I suspect this unique prefix(schema) is a product of the designers inconsistent coding between 3 similar applications (this seems the general problem with their coding overall) --- they all share exactly the same code base, and the same DB structures....except for this one which deviated from the norm by having a specific name associated with it.

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answered 2011-12-05 at 03:02:20

btetlow-expert's gravatar image

btetlow-expert

You can change the default schema for the users in the "test_data" db only to be "test_data" instead of "dbo".  That will to be transparent to other dbs and their uses.
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answered 2011-12-05 at 04:31:47

ScottPletcher's gravatar image

ScottPletcher

i think changing the default schema for the users in the test_data db will be the simplest change in the long run..

if you haven't consulted your backup/restore documentation prior to recreating the users/database to deal with this issue
its possible that other issues will come back and bite you at some stage....

it is a perfectly valid option to use schema names, and can lead to improved security , for all that its not a very common situation, and usually is the result of an "error/mistake" when establishing the users in the first place (or a product of a database migration (e.g. sql 7 --> sql 2005). However if your system has been functioning correctly up to now with these other schema names , then it must have been accepted as such in the past... good audit/maintenance policy should be to restore the system to the way it currently operates with minimal change...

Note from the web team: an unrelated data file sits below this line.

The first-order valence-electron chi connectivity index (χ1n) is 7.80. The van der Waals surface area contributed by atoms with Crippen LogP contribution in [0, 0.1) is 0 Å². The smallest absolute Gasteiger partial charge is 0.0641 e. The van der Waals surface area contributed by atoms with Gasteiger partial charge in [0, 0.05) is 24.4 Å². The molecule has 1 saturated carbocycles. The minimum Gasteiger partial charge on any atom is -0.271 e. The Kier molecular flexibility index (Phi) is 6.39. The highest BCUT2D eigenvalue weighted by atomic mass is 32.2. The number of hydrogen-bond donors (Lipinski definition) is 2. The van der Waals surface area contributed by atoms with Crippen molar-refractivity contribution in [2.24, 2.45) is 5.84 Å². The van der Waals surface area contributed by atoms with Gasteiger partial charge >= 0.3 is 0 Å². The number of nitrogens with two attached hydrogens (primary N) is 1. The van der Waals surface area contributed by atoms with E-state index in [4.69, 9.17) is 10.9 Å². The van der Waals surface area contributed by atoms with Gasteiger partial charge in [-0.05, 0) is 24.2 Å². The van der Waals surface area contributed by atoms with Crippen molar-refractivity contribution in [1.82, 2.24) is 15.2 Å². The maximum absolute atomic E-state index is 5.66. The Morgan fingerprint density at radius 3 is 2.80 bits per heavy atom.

any investigation/proposed changes of this nature should go through your normal software development "rigrous" change processing....

change the use schema defaults and update the documentation...

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answered 2011-12-05 at 11:56:08

Lowfatspread's gravatar image

Lowfatspread

Code below will generate the commands to change the default schema (code does NOT run them; you must copy the output from the SELECT below to a new query window and run the commands).

Be sure to review the code before running, just to be sure.
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SELECT
    'ALTER USER [' + CAST(dp.name AS varchar(128)) + '] WITH DEFAULT_SCHEMA = ''test_data'';  ' +
    '--original default schema was: ' + CAST(COALESCE(dp.default_schema_name, '<NULL>') AS varchar(128))
FROM sys.database_principals dp
WHERE
    dp.type NOT IN ('C', 'G', 'K') AND
    dp.is_fixed_role = 0 AND
    dp.name NOT IN ('guest', 'INFORMATION_SCHEMA') --'public'
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answered 2011-12-05 at 12:26:25

ScottPletcher's gravatar image

ScottPletcher

The resolution ended up being a mixed solution really.  

In the end, the results were the unique prefix got changed to DBO like all the other databases of the same genre, and the user account & scheme were recreated.

Thanks all for your input to the issue....  Now, if I can only not find anymore non-standardized creations I will be only too happy.
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answered 2011-12-05 at 12:55:38

btetlow-expert's gravatar image

btetlow-expert

have you check/confirmed any batch processing which maybe running for the database?
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answered 2011-12-08 at 08:28:06

Lowfatspread's gravatar image

Lowfatspread

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Asked: 12/04/2011 11:36

Seen: 316 times

Last updated: 12/08/2011 12:28